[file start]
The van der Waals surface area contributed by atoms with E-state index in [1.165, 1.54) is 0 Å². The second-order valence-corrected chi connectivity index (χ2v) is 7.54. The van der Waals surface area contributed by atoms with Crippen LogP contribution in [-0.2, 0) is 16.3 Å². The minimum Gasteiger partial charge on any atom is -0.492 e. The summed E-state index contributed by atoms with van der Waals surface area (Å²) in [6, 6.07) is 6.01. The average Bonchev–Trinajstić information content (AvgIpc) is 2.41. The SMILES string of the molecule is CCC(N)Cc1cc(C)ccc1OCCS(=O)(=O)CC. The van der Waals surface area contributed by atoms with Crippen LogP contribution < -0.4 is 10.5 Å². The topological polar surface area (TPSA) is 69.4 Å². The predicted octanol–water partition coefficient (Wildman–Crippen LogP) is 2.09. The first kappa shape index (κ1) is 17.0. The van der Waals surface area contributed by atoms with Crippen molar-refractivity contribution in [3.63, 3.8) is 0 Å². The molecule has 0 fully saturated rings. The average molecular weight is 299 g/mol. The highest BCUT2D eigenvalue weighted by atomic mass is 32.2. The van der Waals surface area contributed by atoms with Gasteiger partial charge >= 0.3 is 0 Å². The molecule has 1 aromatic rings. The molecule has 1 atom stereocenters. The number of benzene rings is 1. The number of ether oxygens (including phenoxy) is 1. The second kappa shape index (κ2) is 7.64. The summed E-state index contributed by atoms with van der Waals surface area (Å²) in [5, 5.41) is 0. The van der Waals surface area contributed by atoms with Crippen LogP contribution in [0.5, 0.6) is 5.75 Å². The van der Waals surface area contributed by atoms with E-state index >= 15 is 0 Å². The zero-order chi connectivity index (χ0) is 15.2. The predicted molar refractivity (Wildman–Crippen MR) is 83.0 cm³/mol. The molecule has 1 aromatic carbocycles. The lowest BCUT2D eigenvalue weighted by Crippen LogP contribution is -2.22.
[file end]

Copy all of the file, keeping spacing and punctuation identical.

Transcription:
The van der Waals surface area contributed by atoms with E-state index in [1.165, 1.54) is 0 Å². The second-order valence-corrected chi connectivity index (χ2v) is 7.54. The van der Waals surface area contributed by atoms with Crippen LogP contribution in [-0.2, 0) is 16.3 Å². The minimum Gasteiger partial charge on any atom is -0.492 e. The summed E-state index contributed by atoms with van der Waals surface area (Å²) in [6, 6.07) is 6.01. The average Bonchev–Trinajstić information content (AvgIpc) is 2.41. The SMILES string of the molecule is CCC(N)Cc1cc(C)ccc1OCCS(=O)(=O)CC. The van der Waals surface area contributed by atoms with Crippen LogP contribution < -0.4 is 10.5 Å². The topological polar surface area (TPSA) is 69.4 Å². The predicted octanol–water partition coefficient (Wildman–Crippen LogP) is 2.09. The first kappa shape index (κ1) is 17.0. The van der Waals surface area contributed by atoms with Crippen molar-refractivity contribution in [3.63, 3.8) is 0 Å². The molecule has 0 fully saturated rings. The average molecular weight is 299 g/mol. The highest BCUT2D eigenvalue weighted by atomic mass is 32.2. The van der Waals surface area contributed by atoms with Gasteiger partial charge >= 0.3 is 0 Å². The molecule has 1 aromatic rings. The molecule has 1 atom stereocenters. The number of benzene rings is 1. The number of ether oxygens (including phenoxy) is 1. The second kappa shape index (κ2) is 7.64. The summed E-state index contributed by atoms with van der Waals surface area (Å²) in [5, 5.41) is 0. The van der Waals surface area contributed by atoms with Crippen LogP contribution in [0.5, 0.6) is 5.75 Å². The van der Waals surface area contributed by atoms with E-state index >= 15 is 0 Å². The zero-order chi connectivity index (χ0) is 15.2. The predicted molar refractivity (Wildman–Crippen MR) is 83.0 cm³/mol. The molecule has 1 aromatic carbocycles. The lowest BCUT2D eigenvalue weighted by Crippen LogP contribution is -2.22.